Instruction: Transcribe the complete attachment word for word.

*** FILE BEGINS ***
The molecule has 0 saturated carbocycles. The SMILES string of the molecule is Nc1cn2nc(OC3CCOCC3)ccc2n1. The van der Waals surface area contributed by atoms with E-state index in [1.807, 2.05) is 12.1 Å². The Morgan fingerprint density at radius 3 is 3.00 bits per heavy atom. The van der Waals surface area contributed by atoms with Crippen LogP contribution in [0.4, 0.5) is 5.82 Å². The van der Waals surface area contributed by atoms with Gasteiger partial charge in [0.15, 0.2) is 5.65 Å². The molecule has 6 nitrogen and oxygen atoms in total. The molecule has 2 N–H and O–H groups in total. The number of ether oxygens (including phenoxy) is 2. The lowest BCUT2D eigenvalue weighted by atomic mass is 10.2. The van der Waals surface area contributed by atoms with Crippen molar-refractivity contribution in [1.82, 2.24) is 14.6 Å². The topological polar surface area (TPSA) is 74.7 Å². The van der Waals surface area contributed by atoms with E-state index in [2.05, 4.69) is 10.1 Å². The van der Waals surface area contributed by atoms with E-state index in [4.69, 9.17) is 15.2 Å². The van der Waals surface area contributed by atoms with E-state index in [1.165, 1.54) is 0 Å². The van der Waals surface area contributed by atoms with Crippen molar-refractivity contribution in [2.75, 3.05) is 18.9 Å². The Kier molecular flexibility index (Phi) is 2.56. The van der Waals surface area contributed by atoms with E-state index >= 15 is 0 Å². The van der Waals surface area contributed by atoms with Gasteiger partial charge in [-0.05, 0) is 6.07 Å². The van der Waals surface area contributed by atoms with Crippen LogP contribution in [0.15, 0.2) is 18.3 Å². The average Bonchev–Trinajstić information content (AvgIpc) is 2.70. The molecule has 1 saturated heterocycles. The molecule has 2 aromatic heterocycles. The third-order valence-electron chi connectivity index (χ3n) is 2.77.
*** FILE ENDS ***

The molecule has 0 saturated carbocycles. The SMILES string of the molecule is Nc1cn2nc(OC3CCOCC3)ccc2n1. The van der Waals surface area contributed by atoms with E-state index in [1.807, 2.05) is 12.1 Å². The Morgan fingerprint density at radius 3 is 3.00 bits per heavy atom. The van der Waals surface area contributed by atoms with Crippen LogP contribution in [0.4, 0.5) is 5.82 Å². The van der Waals surface area contributed by atoms with Gasteiger partial charge in [0.15, 0.2) is 5.65 Å². The molecule has 6 nitrogen and oxygen atoms in total. The molecule has 2 N–H and O–H groups in total. The number of ether oxygens (including phenoxy) is 2. The lowest BCUT2D eigenvalue weighted by atomic mass is 10.2. The van der Waals surface area contributed by atoms with Crippen molar-refractivity contribution in [1.82, 2.24) is 14.6 Å². The topological polar surface area (TPSA) is 74.7 Å². The van der Waals surface area contributed by atoms with E-state index in [2.05, 4.69) is 10.1 Å². The van der Waals surface area contributed by atoms with E-state index in [4.69, 9.17) is 15.2 Å². The van der Waals surface area contributed by atoms with E-state index in [1.165, 1.54) is 0 Å². The van der Waals surface area contributed by atoms with Crippen molar-refractivity contribution in [2.75, 3.05) is 18.9 Å². The Kier molecular flexibility index (Phi) is 2.56. The van der Waals surface area contributed by atoms with E-state index >= 15 is 0 Å². The van der Waals surface area contributed by atoms with Gasteiger partial charge in [-0.05, 0) is 6.07 Å². The van der Waals surface area contributed by atoms with Crippen LogP contribution in [0.15, 0.2) is 18.3 Å². The average Bonchev–Trinajstić information content (AvgIpc) is 2.70. The molecule has 1 saturated heterocycles. The molecule has 2 aromatic heterocycles. The third-order valence-electron chi connectivity index (χ3n) is 2.77.